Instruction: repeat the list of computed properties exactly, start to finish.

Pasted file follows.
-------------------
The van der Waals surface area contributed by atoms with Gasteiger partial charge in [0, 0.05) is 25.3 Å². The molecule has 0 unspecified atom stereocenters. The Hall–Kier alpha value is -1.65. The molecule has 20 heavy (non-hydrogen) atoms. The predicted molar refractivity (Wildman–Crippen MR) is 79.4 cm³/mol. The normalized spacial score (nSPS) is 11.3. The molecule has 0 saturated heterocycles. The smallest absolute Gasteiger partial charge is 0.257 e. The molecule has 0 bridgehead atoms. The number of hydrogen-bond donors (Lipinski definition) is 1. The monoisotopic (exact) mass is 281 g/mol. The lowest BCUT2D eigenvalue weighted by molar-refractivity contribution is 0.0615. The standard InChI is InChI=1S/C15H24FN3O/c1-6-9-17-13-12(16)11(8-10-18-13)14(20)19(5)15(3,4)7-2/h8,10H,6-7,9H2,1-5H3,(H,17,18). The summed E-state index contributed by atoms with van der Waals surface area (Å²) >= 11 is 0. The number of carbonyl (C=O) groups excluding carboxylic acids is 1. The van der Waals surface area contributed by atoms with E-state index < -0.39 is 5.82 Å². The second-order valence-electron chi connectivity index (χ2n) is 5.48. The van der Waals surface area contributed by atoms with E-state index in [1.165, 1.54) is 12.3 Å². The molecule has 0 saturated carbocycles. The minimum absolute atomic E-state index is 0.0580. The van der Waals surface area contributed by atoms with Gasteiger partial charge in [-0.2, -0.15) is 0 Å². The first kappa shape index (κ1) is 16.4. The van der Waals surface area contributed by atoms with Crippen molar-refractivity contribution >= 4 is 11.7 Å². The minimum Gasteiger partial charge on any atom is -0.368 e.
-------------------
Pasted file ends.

The van der Waals surface area contributed by atoms with Gasteiger partial charge in [0, 0.05) is 25.3 Å². The molecule has 0 unspecified atom stereocenters. The Hall–Kier alpha value is -1.65. The molecule has 20 heavy (non-hydrogen) atoms. The predicted molar refractivity (Wildman–Crippen MR) is 79.4 cm³/mol. The normalized spacial score (nSPS) is 11.3. The molecule has 0 saturated heterocycles. The smallest absolute Gasteiger partial charge is 0.257 e. The molecule has 0 bridgehead atoms. The number of hydrogen-bond donors (Lipinski definition) is 1. The monoisotopic (exact) mass is 281 g/mol. The lowest BCUT2D eigenvalue weighted by molar-refractivity contribution is 0.0615. The standard InChI is InChI=1S/C15H24FN3O/c1-6-9-17-13-12(16)11(8-10-18-13)14(20)19(5)15(3,4)7-2/h8,10H,6-7,9H2,1-5H3,(H,17,18). The summed E-state index contributed by atoms with van der Waals surface area (Å²) >= 11 is 0. The number of carbonyl (C=O) groups excluding carboxylic acids is 1. The van der Waals surface area contributed by atoms with E-state index < -0.39 is 5.82 Å². The second-order valence-electron chi connectivity index (χ2n) is 5.48. The van der Waals surface area contributed by atoms with E-state index in [1.165, 1.54) is 12.3 Å². The molecule has 0 saturated carbocycles. The minimum absolute atomic E-state index is 0.0580. The van der Waals surface area contributed by atoms with Gasteiger partial charge in [-0.2, -0.15) is 0 Å². The first kappa shape index (κ1) is 16.4. The van der Waals surface area contributed by atoms with Crippen molar-refractivity contribution >= 4 is 11.7 Å². The minimum Gasteiger partial charge on any atom is -0.368 e.